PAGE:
“When I was a kid, I thought a lot about what made me different from the other kids. I don’t think I was smarter than them and I certainly wasn’t more talented. And I definitely can’t claim I was a harder worker — I’ve never worked particularly hard, I’ve always just tried doing things I find fun. Instead, what I concluded was that I was more curious — but not because I had been born that way. If you watch little kids, they are intensely curious, always exploring and trying to figure out how things work. The problem is that school drives all that curiosity out. Instead of letting you explore things for yourself, it tells you that you have to read these particular books and answer these particular questions. And if you try to do something else instead, you’ll get in trouble. Very few people’s curiosity can survive that. But, due to some accident, mine did. I kept being curious and just followed my curiosity. First I got interested in computers, which led me to get interested in the Internet, which led me to get interested in building online news sites, which led me to get interested in standards (like RSS), which led me to get interested in copyright reform (since Creative Commons wanted to use similar standards). And on and on. Curiosity builds on itself — each new thing you learn about has all sorts of different parts and connections, which you then want to learn more about. Pretty soon you’re interested in more and more and more, until almost everything seems interesting. And when that’s the case, learning becomes really easy — you want to learn about almost everything, since it all seems really interesting. I’m convinced that the people we call smart are just people who somehow got a head start on this process. I fell like the only thing I’ve really done is followed my curiosity wherever it led, even if that meant crazy things like leaving school or not taking a “real” job. This isn’t easy — my parents are still upset with me that I dropped out of school — but it’s always worked for me.”— Aaron Swartz, in a previously unpublished email exchange with Ronaldo Lemos.
1. Do make a plan. We’re all busy. When we hit the weekend, we think we want to do “nothing.” But it’s impossible to truly do nothing. Instead, you’ll do unconsciously chosen somethings, and you’ll hit Sunday wondering where the time went. As children staring at wrapped Christmas presents know, anticipation accounts for much of the pleasure we derive from any experience. So make a plan for how you want to spend the weekend and—even if all goes wrong in the moment—you’ll still derive pleasure from anticipating your fun.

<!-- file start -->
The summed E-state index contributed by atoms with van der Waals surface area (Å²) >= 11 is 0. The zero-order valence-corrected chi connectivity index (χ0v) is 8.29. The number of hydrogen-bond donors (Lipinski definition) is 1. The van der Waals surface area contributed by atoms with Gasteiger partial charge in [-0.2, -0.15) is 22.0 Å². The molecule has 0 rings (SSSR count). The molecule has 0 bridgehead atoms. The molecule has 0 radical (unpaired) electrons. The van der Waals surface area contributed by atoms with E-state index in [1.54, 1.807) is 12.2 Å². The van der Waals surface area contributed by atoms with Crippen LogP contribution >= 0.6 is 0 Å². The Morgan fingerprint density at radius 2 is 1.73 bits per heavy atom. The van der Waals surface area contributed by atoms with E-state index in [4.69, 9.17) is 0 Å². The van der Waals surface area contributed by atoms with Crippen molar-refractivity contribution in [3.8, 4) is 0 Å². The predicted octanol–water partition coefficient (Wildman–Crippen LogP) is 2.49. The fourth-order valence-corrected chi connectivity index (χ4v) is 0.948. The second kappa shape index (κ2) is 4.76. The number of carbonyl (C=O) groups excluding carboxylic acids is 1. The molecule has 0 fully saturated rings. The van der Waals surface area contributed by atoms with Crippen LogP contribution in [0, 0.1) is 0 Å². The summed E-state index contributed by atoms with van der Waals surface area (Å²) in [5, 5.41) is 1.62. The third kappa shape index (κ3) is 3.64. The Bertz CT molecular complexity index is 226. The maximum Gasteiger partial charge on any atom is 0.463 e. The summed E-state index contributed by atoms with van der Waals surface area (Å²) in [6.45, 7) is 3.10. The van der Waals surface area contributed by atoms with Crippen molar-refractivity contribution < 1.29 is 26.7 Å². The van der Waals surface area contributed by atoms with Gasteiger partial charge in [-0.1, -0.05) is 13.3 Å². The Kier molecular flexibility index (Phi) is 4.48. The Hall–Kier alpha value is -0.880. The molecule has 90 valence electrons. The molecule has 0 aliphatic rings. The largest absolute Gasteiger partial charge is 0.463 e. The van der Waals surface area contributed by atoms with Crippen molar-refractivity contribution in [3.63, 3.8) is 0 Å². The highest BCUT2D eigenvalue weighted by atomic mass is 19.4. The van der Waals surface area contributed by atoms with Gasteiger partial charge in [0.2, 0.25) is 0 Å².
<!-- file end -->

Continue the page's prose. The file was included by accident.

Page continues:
2. Don’t fill every minute. Just because you’ve got a plan doesn’t mean the weekends need to look like your weekdays, scheduled in 15-minute increments. Three to five “anchor” events—things you look forward to—can make for an excellent weekend. Go for a run, volunteer at a local food bank, and have dinner with friends and you’ll have done plenty.
3. Do stretch yourself occasionally. Weekends are great for exploring. Make a bucket list of activities you’d like to try within a two-hour radius of your house. Maybe it’s biking along the boardwalk. Maybe it’s camping in a nearby park. Whatever it is, remember that life can’t just happen on vacations, so invite in some serendipity.
4. Don’t forget to exercise. One famous study of Texas women’s days found that—after sex, eating, and relaxing—they were happiest when exercising, socializing, and engaging in spiritual activities. Why not aim for anchor events in all three categories?
5. Do schedule downtime. In our distracted world, we have a tendency to putter around the house, turn on the TV, check email and otherwise fill time with things that don’t really relax us. If you want to take a nap on Sunday afternoon, figure out when that’s going to happen, if there are any logistical issues you need to solve, and then commit to doing it.
6. Don’t give in to the Sunday-night blues. Even if you like your job, it’s easy to feel weary by Sunday afternoon as you think about the next morning’s commute. One way around that? Schedule something fun for Sunday night. Knowing you’ve got a potluck dinner or a massage session coming up extends the weekend by keeping your mind focused on the fun to come.
7. Do make the most of other people’s schedules. Read a novel instead of checking your email while waiting to pick up your 8-year-old at swim practice. If your spouse has a time-consuming hobby—like one that requires you to supply sports drinks at the 10-mile mark on her long run—make sure to combine it with something fun for you (catching a movie at a nearby theater?).
8. Don’t do too many chores. Chores expand to fill the available space. If you do them on weekdays, you’ll spend less time doing chores simply because you have less time. Better to spend your weekends checking out a new neighborhood cafe than chained to the washing machine.
9. Do spend some time planning your week. On Sunday night, or some other quiet time, glance at your calendar, and set goals for what you’d like to accomplish in your professional and personal life over the next 168 hours. Schedule these high-value activities in. Once Monday morning hits, you’re in a firefight. So figure out how you’ll advance your troops, rather than just hunkering down.
10. Don’t work every minute. Sure, successful people work a bit on weekends, but they know that weekends are mostly about giving the brain a break. Even if you’re not religious, challenge yourself to keep a Sabbath of sorts: one 24-hour period where you don’t do any of your usual work. You may find yourself so relaxed you’ll look forward to Monday.